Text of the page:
Which is not to say the bike is dowdy looking or falls down in a dynamic sense, rather that Victory clearly knows to whom it is selling machinery.
By the standards of such bikes, the Judge is a bit leaner – and, possibly, meaner – than some of its ilk, including many of Victory’s other models.
Like any good ‘muscle cruiser’, the Judge is visually dominated by its monster V-twin engine. Mostly blacked out with a few polished highlights (like the cooling fins), the 106-cube (1731cc) twin forms the visual centre of the bike, with the cut-down guards and heavily sculpted 17lt tank filling it out into a classic cruiser silhouette.
The 16in wheels are cast aluminium with a black finish and polished webs recalling US muscle cars of the ’60s.
The ’bar-’peg relationship is rational with footpegs mounted well back by the standards of the class. And to ensure the Victory will accommodate as many different backsides as possible, the seat height is a duck-friendly 658mm.
Like we said, in engineering terms the Judge won’t challenge the expectations of a group of buyers not universally known for their acceptance of new ideas. So, there’s a steel-tube cradle frame with conventional, right-side-up forks. That said, the rear swingarm is a bit novel – an aluminium casting with a rising-rate linkage. That said, rear travel is 75mm, which ain’t much, but it’s on par with the competition and is, thankfully, adjustable for preload.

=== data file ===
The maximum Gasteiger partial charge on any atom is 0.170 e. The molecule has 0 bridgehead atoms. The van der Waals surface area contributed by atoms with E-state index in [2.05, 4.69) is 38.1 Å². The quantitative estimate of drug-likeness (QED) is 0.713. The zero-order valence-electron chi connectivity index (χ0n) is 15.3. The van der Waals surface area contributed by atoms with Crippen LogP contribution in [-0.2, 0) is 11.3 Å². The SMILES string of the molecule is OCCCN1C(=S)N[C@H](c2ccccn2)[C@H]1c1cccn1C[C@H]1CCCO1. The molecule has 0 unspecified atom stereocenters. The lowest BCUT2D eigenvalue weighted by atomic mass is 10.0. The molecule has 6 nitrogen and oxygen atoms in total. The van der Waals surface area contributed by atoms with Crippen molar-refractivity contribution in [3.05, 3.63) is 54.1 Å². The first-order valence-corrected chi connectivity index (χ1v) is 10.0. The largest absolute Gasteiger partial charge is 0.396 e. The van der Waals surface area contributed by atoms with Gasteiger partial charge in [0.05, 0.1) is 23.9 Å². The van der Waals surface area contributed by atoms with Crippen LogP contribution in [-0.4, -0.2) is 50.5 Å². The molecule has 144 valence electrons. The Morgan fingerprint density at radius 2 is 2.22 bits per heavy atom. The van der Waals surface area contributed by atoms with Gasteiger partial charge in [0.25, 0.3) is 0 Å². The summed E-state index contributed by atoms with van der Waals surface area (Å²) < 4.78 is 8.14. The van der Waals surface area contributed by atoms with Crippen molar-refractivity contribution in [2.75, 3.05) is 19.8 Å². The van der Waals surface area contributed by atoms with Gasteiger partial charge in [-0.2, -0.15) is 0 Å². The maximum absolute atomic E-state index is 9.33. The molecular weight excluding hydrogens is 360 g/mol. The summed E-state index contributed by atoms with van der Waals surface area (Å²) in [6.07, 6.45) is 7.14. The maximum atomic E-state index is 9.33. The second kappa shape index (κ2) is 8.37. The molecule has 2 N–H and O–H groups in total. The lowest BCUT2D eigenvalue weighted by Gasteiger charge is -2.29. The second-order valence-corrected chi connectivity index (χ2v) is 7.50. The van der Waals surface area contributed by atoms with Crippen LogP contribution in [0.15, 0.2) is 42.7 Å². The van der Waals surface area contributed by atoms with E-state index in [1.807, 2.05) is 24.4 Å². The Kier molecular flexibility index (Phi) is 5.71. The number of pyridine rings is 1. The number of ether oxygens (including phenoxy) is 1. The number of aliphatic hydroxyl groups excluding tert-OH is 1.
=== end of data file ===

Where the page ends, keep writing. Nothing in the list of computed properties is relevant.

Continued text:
Three 300mm disc brakes are fitted, all with floating rotors; you get four-piston calipers up front and a twin-piston job on the rear.
So, how about that engine, then? Well, again, Victory has managed to stick with traditional big-twin design and the Freedom V-Twin is a classic cruiser powerplant. With a 50-degree angle between the pots, the engine has its own signature soundtrack, yet it could only ever be a big-inch V-twin from idle to redline.
It’s still air-cooled, too, despite increasingly tougher global emissions rules and regulations that govern noise and exhaust output, but clearly the adoption of electronic fuel-injection has cleaned up the big fella’s act. The fuel-metering precision of EFI also means Victory can specify a 9.4:1 compression ratio and make it work.